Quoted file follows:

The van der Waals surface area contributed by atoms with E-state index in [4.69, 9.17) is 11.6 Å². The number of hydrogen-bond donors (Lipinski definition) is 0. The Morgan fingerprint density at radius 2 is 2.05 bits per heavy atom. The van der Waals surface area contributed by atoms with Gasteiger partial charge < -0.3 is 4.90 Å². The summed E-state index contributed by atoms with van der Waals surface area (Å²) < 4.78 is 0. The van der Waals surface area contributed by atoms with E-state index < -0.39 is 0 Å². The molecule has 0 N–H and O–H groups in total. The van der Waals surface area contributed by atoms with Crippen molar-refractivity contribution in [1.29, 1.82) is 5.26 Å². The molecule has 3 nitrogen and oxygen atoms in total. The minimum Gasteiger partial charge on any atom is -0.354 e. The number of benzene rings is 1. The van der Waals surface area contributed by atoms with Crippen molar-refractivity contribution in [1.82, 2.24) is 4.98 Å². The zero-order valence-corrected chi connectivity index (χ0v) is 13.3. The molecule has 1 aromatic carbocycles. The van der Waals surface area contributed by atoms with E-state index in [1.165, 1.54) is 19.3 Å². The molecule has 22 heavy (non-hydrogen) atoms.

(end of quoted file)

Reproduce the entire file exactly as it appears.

The van der Waals surface area contributed by atoms with E-state index in [4.69, 9.17) is 11.6 Å². The number of hydrogen-bond donors (Lipinski definition) is 0. The Morgan fingerprint density at radius 2 is 2.05 bits per heavy atom. The van der Waals surface area contributed by atoms with Gasteiger partial charge < -0.3 is 4.90 Å². The summed E-state index contributed by atoms with van der Waals surface area (Å²) < 4.78 is 0. The van der Waals surface area contributed by atoms with E-state index < -0.39 is 0 Å². The molecule has 0 N–H and O–H groups in total. The van der Waals surface area contributed by atoms with Crippen molar-refractivity contribution in [1.29, 1.82) is 5.26 Å². The molecule has 3 nitrogen and oxygen atoms in total. The minimum Gasteiger partial charge on any atom is -0.354 e. The number of benzene rings is 1. The van der Waals surface area contributed by atoms with Crippen molar-refractivity contribution in [1.82, 2.24) is 4.98 Å². The zero-order valence-corrected chi connectivity index (χ0v) is 13.3. The molecule has 1 aromatic carbocycles. The van der Waals surface area contributed by atoms with E-state index in [1.165, 1.54) is 19.3 Å². The molecule has 22 heavy (non-hydrogen) atoms.